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People voting in polling placeI’m getting really good (at least in my own eyes) at finding  synchronistic meaning in the morning Scripture readings with the events of life. Today is Election Day in the United States and although it is a mid-term election year, it could be historic even though we are not electing a President this time. The balance of power in the Congress is at stake and there is also a huge increase in the number of women standing for election this year. Taking the readings in reverse order, I see clear messages for us today.

  1. In the gospel of Luke (14:15-24) we hear of a man who gave a great dinner to which many were invited. When the time came and the dinner was ready, those who had been invited made excuses for their inability to come. As a result, the poor, the blind and the lame ate well that day. I often think of the shameful statistics of our participation in the election process in the United States. We have a privilege denied to citizens of many countries in the world and we often fail to exercise it. We complain about our “leaders” but do nothing to change the election results. We stay home from the polls in great numbers because we are lazy or frustrated with the government when the way to change things is simply to show up! One bright spot this year is that the largest number of citizens voting in this election cycle is purported to be the youngest citizens eligible (18-30 year olds). If true, that could be a sign of change to come. The message to us for today: GET OUT AND VOTE!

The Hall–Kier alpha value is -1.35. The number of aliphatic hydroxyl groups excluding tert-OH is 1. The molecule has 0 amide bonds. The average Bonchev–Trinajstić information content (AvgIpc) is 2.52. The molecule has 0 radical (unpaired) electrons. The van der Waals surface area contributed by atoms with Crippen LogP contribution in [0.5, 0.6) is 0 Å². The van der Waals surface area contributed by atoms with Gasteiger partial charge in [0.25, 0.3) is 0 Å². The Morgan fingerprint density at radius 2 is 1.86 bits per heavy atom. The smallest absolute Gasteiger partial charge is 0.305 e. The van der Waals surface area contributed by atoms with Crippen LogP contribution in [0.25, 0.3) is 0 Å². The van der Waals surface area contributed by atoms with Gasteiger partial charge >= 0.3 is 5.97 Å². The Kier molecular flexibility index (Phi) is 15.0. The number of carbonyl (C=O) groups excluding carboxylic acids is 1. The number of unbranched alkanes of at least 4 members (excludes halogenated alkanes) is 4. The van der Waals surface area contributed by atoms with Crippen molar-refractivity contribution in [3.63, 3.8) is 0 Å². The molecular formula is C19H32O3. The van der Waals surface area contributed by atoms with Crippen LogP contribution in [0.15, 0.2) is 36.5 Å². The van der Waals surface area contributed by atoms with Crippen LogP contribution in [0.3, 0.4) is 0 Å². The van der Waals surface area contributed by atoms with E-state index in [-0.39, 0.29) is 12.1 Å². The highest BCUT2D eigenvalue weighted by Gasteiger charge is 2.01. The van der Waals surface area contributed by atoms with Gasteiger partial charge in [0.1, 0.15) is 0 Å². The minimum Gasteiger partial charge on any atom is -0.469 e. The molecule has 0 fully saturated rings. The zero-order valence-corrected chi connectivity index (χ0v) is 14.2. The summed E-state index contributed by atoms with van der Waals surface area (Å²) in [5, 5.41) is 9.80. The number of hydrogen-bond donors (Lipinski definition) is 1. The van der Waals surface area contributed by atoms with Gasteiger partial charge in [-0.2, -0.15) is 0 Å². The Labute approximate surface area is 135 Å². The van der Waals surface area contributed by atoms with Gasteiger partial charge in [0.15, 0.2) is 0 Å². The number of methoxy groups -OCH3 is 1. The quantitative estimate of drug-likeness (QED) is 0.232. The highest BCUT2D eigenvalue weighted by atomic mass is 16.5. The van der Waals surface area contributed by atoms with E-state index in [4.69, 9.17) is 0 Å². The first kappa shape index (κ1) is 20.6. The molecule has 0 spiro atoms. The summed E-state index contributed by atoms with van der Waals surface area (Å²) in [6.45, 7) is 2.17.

2. Psalm 22 calls us to praise the Lord in the Assembly of the people. It’s about doing justice and fulfilling “the vows we have made” – one might say, as citizens of this country, to educate ourselves about what is going on politically and how we can effect changes in what not longer works. It seems from events of this past year that we should be listening to the youngest cohort of eligible voters so that the words of Scripture may be true of us. Let the coming generation…proclaim to a people yet to be born the justice that [God] has shown.
  3. When all is said and done today, our hope is for acceptance of the result without rancor. That is the beauty of a democratic process. Whether or not our preferred candidates are elected, we travel on together, remembering the urging of Paul’s letter to the Philippians (2:5-11) to: [H]ave among yourselves the same attitude that is also yours in Christ Jesus who..emptied himself.. Our elections are not about winning our argument or making sure that our agenda is pushed through but rather seeking those who will do their best for the country and letting go of our own egoic choices.

You may find my interpretations far-fetched and I would perhaps agree but the messages are clear to me this morning as I have stated them. We are called to take responsibility for the privilege of voting as informed citizens and to accept the result whether or not it is our desired outcome, having done our part to participate in the democratic process.